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Radar finds Welsh 'Great Escape' tunnel
Thursday, 18 December 2003





A TEAM of snowboarding geophysicists have found the tunnel 67 German soldiers dug to escape from their prison camp in Bridgend in March 1945.

A documentary filmmaker asked Cardiff-based company Terradat to try to locate the escape tunnel, one of two the prisoners dug, at the Island Farm prisoner of war camp - the scene of the Welsh Great Escape.

The team, which also runs a popular website used to forecast when snow will fall at ski resorts, had to locate the tunnel without digging up the area around the one remaining prison hut. It used radar technology to search for the tunnel.

Project leader Nick Russill said, "They weren't even sure there was a tunnel there. It was just a bit of folklore."

A "small void" was detected two metres below ground level, near a depression which locals called the "exit shaft".

Before exploring further, Mr Russill met with two of the German POWs, Gerhard Fiegel and Steffi Ehlert, in a pub in Ogmore-by-Sea. Mr Russill said, "They were lovely guys to meet. They were really full of life. They had sharp memories. They could remember the hedges they ran to."

But the two veterans at first disagreed about which room in the hut they had dug from. A series of wall paintings resolved the question.

Mr Russill said, "They had a bit of an argument about which room was theirs. One of the guys was very good at drawing. He had drawn a couple of big-breasted women on the walls so the guards would look up and not down at the floor."

Being back at the site of their escape was an emotionally tough experience.

"I think they got a bit tearful when they went back; it was a big deal for them," said Mr Russill.

He returned with a small digging vehicle. They dug 2m down at the point where they had detected the vacuum and found nothing. Mr Russill remembered the frustration.

"It could have been an animal burrow," he said. "I was thinking, 'Oh no ... it's all a false alarm.' Then we did one scoop and the ground slipped a tiny bit. That was it."

An engineer, who was also an experienced caver, was lowered into the tunnel. He declared the 60ft-long passage to be in perfect condition.

A crude ventilation system made from tinned milk cans was still in place.

An expert on POW escapes was impressed with the size of the passage.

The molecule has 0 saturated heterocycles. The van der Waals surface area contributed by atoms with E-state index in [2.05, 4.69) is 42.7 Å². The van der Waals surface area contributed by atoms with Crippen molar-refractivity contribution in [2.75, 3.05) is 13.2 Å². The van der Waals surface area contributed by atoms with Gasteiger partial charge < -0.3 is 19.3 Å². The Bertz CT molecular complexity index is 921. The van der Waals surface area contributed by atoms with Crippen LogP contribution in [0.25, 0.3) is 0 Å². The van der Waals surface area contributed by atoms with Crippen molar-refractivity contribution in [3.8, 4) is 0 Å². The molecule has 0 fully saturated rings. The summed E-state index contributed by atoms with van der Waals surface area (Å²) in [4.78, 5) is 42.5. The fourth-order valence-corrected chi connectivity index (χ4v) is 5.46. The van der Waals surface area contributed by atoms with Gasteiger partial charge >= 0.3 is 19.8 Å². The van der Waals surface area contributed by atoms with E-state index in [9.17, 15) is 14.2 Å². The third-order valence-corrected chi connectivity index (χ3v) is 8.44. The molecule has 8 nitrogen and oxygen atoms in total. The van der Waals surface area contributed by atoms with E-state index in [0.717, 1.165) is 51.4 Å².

Mr Russill said, "It was a luxury tunnel compared to some of the English ones in Germany."

The future of the tunnel and the hut with its drawings is uncertain because of strong lobbying to build a Welsh rugby academy on the site. The approved plans do not affect the hut but calls have been made for it to be bulldozed.

Mr Russill enjoyed the hunt for the tunnel.

He said, "Normally you do surveys to find stuff in the ground but you are seldom around to dig up the ground."

The story of the prison escape remains a vivid part of local folklore.

As soon as the escape was discovered, armed soldiers, the Home Guard, dogs, local children and Girl Guides scoured the area in one of the largest manhunts of the war.

Howard Grossley, a Canadian deserter living in Porthcawl, shot his girlfriend Lily Griffiths and claimed the accident took place while he was trying to shoot at POWs.

Miss Griffiths first agreed with this account but later changed her testimony.

She claimed that Grossley had been about to kill himself and she was shot while grappling for the gun.

After she died from her injuries he was hanged and buried at Cardiff Prison.

The escapees were swiftly captured but the breakout was one of the biggest in the war - second only to the 80 Allied POWs who escaped from Stalag Luft, as portrayed in The Great Escape.

Channel's 4's The Welsh Great Escape, in which the search for the tunnel is featured, will be shown at 9pm on December 30.

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